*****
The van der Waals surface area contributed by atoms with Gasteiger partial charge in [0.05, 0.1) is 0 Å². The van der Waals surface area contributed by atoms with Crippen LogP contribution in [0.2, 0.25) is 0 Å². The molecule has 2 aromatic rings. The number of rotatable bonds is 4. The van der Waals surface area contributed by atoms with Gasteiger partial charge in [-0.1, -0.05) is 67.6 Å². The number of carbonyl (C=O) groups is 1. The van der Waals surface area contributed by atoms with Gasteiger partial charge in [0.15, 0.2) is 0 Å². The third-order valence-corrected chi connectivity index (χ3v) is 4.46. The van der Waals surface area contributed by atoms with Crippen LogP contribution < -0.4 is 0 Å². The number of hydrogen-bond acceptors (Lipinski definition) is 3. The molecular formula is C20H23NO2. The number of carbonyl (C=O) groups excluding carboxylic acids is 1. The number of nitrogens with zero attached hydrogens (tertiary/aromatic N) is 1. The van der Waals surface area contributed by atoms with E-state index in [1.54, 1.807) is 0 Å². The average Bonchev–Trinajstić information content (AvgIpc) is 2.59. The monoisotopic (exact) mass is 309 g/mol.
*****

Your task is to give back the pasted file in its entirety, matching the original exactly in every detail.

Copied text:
The van der Waals surface area contributed by atoms with Gasteiger partial charge in [0.05, 0.1) is 0 Å². The van der Waals surface area contributed by atoms with Crippen LogP contribution in [0.2, 0.25) is 0 Å². The molecule has 2 aromatic rings. The number of rotatable bonds is 4. The van der Waals surface area contributed by atoms with Gasteiger partial charge in [-0.1, -0.05) is 67.6 Å². The number of carbonyl (C=O) groups is 1. The van der Waals surface area contributed by atoms with Gasteiger partial charge in [0.15, 0.2) is 0 Å². The third-order valence-corrected chi connectivity index (χ3v) is 4.46. The van der Waals surface area contributed by atoms with Crippen LogP contribution < -0.4 is 0 Å². The number of hydrogen-bond acceptors (Lipinski definition) is 3. The molecular formula is C20H23NO2. The number of carbonyl (C=O) groups excluding carboxylic acids is 1. The number of nitrogens with zero attached hydrogens (tertiary/aromatic N) is 1. The van der Waals surface area contributed by atoms with E-state index in [1.54, 1.807) is 0 Å². The average Bonchev–Trinajstić information content (AvgIpc) is 2.59. The monoisotopic (exact) mass is 309 g/mol.